November 22, 2018

Dealey Plaza at 55: JFK's still dead,
Camelot's still a myth, conspiracy theories still untrue

Eleven years ago, I had one of my more interesting Thanksgiving Days. For newspaper-related reasons, I stayed in Dallas, having a high school football game to cover that Saturday morning for my suburban weekly newspaper. Otherwise, with it being a four-day weekend, and having off both Thursday and Friday, I would have done what I've done many previous years, and skedaddled out to Big Bend. (Nice fall colors this time of year, and the hot spring is at just the right temperature for late November.)

Making lemons out of lemonade, I went to downtown Dallas and Dealey Plaza. I'd been there before, sometimes just walking by, and a couple of times, not too long after I had moved to the Metroplex, specifically to check out John F. Kennedy assassination related visitors and groups. I had been to the Sixth Floor Museum.

Visiting on an actual anniversary was a bit different. Part of the fun was watching different conspiracy theorists proselytize each other as well as the general public.

But, per the title of this piece?

Didn't happen that way.

Lee Harvey Oswald. Acting alone. With one non-magical, non-pristine "double hit" bullet, as I call it, being Oswald's third shot. And, per both Bugliosi and Posner, the only major thing the Warren Commission got wrong is that the first shot was the one that missed everyone, and the second shot was the double hit bullet.

"But Connelly says otherwise!"

He's wrong. And he illustrates the unreliability of eyewitness testimony, especially under high stress.
As for conspiracy claims?

Lyndon B. Johnson was too depressed to have masterminded a conspiracy. His depression at not only feeling useless, but laughed at by many Kennedy insiders, while stuck in the Vice Presidency, is well documented by Robert Caro and many others.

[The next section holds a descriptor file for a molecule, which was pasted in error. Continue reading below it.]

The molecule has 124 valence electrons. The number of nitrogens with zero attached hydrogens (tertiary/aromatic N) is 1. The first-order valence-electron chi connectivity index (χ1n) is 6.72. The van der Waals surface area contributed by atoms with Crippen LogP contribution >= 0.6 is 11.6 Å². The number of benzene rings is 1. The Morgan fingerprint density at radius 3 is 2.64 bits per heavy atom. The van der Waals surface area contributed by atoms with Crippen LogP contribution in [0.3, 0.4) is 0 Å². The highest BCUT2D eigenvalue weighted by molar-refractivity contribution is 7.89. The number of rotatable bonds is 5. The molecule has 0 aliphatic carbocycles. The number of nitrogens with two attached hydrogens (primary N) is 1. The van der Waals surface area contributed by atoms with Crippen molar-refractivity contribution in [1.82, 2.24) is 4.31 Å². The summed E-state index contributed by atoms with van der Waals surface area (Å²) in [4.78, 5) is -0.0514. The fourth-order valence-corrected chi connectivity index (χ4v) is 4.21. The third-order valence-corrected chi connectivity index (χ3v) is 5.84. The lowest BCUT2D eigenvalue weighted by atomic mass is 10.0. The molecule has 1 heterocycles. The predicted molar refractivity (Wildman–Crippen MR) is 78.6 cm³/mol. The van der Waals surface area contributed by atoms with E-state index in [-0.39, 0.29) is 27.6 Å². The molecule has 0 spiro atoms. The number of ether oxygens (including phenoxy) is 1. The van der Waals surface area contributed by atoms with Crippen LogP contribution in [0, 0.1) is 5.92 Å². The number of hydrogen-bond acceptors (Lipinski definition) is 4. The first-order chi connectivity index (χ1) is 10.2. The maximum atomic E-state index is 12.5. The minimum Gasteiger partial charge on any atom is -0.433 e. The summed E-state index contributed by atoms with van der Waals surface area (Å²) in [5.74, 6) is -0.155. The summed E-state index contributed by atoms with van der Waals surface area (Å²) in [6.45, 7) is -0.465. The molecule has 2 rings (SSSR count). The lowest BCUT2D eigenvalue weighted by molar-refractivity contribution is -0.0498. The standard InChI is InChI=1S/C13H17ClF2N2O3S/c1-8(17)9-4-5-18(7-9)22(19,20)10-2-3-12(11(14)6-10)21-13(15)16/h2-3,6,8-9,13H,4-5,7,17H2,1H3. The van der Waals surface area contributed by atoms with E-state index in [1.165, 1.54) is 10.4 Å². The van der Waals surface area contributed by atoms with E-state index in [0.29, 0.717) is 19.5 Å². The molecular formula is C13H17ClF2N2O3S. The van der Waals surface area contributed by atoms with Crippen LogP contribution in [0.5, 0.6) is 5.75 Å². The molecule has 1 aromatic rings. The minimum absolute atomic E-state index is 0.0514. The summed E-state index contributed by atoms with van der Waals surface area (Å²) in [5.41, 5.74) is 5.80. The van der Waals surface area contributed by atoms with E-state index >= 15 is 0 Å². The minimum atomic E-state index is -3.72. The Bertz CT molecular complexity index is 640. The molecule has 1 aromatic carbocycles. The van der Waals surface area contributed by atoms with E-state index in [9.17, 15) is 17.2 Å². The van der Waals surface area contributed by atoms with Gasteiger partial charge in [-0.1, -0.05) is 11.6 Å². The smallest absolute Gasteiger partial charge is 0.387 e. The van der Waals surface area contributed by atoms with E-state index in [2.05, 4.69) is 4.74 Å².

Castro? Way too smart for that. He knew that a Kennedy assassination that could be traced back to him would mean war, not just CIA pinpricks.

The Mafia? Nope. Via exploiting Judith Exner or other means, Sam Giancana and other mobsters, had they wanted, would have been blackmailing Kennedy, not shooting him.

Oswald as a Soviet tool? Not likely. No more likely than Vladimir Putin would have picked Donald Trump if he really could control the 2016 presidential election to that degree, and for similar reasons.
The CIA? Only if one believes the Camelot myth that Jack was going to unilaterally withdraw from Vietnam. It's certain that any serious troop reductions, setting aside a full withdrawal, would not have happened until after he was re-elected. In fact, per a National Security Action memorandum of October 1963, Kennedy was on the record of supporting actions up to 50 kilometers inside Laos. Hardly the mindset of pulling out of Vietnam.

And, with South Vietnam spiraling downward after the coup against President Ngo Dinh Diem just weeks before Kennedy's assassination, might have led him to push that further back. And a Kennedy "family plan" to run brother Bobby for the presidency in 1968 might have meant that Jack tried to finesse Vietnam through that election.  More on that below.

The disbelief that a "lone nut" could do such a thing? Squeaky Fromme nearly killed President Gerald Ford from just feet away a dozen years later. John Hinckley shot President Ronald Reagan in 1981.

Camelot also assumes that Kennedy would have beaten Barry Goldwater as badly as LBJ did in reality. The fact is that Kennedy's popularity had been trending downward throughout 1963. That, combined with a fractious Texas Democratic Party, was why he was in Dallas. Without an unpassed, strengthened-by-LBJ blockbuster Civil Rights Act, Goldwater might not have made as many gaffes as he did. Camelot mythos also ignores that JFK may have been America's first neolib president.

This is part of why I took Consortium News and its JFK conspiracy theorist founder, and present members, off my blogroll.

It's also why I have mocked the whole JFK conspiracy theory enterprise by inventing fake conspiracy theories, if that doesn't sound oxymoronic.

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